Senator THYE. Unless you were to step in to support the price the season would end and the producer would have a tremendous loss.

Mr. Davis. I think that during the war there were times when the fact is the Government was ready to step in prevented the price from going downhill.

Senator AIKEN. It would be more economical to remove a small percent of the crop from the market in order to prevent a price collapse than it would be to let the price collapse and then undertake to reimburse farmers for the loss.

Senator THYE. That is what I contend.

Senator AIKEN. We have the dairy industry which is about the largest branch of farming and prices have been pretty well kept from

collapsing in that industry although costs have not been kept very closely in check. Prices have been kept from collapsing through marketing agreements which have covered about a third of the industry but which served to regulate prices for the rest of the industry.

Could we not go much farther in the field of marketing agreements in supporting prices on nonbasic commodities?

Mr. Davis. We think that should be studied.

Senator AIKEN. I understood in the early part of your testimony you had reference to the extension of marketing agreements. You said we should exhaust every other means before resorting to price support. I do not think that statement is at all inconsistent with the provisions of this bill because when prices fall to the danger point where farmers are required to produce at a loss of-over a considerable period of time—it would indicate that the other means of supporting prices had not sufficed and it was time for support by the Government to come into the picture. Mr. Davis. No, I do not think it is inconsistent with your

bill. Senator ELLENDER. What I find difficult in supporting the price of these commodities is that in many cases there is no way by which you could control these surpluses and if we are to keep on supporting prices and then not at the same time to be able to cut the spigot off, why a lot of the consuming public would have just cause to criticize the Congress for spending a lot of money to maintain prices on a commodity the surplus of which cannot be curtailed.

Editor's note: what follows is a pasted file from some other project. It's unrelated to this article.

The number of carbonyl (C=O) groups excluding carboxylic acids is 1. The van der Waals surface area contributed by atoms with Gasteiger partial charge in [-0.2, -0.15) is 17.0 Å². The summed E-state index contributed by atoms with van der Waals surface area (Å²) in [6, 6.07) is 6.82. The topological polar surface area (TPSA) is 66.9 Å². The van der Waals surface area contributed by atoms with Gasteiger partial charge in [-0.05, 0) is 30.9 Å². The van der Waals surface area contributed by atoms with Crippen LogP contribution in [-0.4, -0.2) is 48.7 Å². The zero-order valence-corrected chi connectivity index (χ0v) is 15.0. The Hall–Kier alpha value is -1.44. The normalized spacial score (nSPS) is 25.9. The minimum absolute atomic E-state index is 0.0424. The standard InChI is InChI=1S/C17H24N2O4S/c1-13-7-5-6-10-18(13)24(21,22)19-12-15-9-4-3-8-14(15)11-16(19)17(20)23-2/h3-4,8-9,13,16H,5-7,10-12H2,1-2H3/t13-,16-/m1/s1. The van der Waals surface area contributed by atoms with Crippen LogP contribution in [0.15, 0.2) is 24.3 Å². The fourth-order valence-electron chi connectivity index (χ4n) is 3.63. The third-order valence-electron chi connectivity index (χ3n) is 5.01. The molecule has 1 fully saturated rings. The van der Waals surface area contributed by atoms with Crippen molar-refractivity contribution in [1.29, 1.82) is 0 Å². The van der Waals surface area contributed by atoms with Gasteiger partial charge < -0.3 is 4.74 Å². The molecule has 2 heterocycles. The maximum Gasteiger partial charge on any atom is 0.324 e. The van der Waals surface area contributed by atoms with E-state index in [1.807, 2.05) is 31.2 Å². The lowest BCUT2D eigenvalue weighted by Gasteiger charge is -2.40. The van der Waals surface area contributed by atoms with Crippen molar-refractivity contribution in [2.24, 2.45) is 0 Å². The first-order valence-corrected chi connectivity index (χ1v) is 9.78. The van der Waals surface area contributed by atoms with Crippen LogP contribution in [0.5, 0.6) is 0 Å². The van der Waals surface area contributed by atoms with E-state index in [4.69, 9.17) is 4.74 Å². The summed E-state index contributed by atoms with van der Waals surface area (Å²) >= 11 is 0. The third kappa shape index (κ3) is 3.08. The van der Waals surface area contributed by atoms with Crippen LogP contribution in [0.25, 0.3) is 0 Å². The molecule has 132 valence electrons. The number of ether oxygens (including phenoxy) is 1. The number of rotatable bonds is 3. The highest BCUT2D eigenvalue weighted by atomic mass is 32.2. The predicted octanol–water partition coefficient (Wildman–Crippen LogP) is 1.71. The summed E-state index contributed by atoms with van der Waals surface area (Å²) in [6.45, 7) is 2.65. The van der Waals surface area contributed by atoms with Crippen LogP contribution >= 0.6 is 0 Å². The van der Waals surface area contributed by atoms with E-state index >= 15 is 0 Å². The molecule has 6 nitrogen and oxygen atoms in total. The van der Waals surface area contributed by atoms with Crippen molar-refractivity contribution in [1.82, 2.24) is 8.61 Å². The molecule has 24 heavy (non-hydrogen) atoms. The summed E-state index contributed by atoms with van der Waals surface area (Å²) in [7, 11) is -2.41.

We often cite the case of the eggs where in we have on hand approximately $50,000,000 worth. Within the next few weeks some agency of the government is going to support the price and keep on storing them, notwithstanding the fact that there is already a large supply on hand. The consumer public finds it difficult to understand why it must pay 65 cents for eggs when we have a big surplus that could be sold much cheaper.

Senator AIKEN. I think it is interesting and worthy of mention here to consider the fact that the Commodity Credit Corporation was permitted under the wartime legislation to incur losses up to $500,000,000 in suporting the price of a nonbasic commodity and that as of the present time I understand that the total amount charged up against that $500,000,000 has been a little over $40,000,000, which seems to me a remarkably low price to pay for the support which has been given all of these nonbasic commodities in order to prevent collapse of prices.

Senator LUCAS. That is true, Senator.

Senator AIKEN. I was surprised to find out that so little had been actually charged up against the $500,000,000.

Senator Lucas. I seriously doubt that you can justify that as a base for future consideration upon legislation.

Senator AIKEN. Possibly not because some of the commodities they have supported the price on, like powdered milk, for instance, European countries have taken off their hands at, I expect, a little profit, not much, but a little bit.

Senator Lucas. You see, in your statement, Mr. Davis, you first say:

If these commodities are to be supported, we believe that similar security should be provided in one form or another to the producers of all farm products.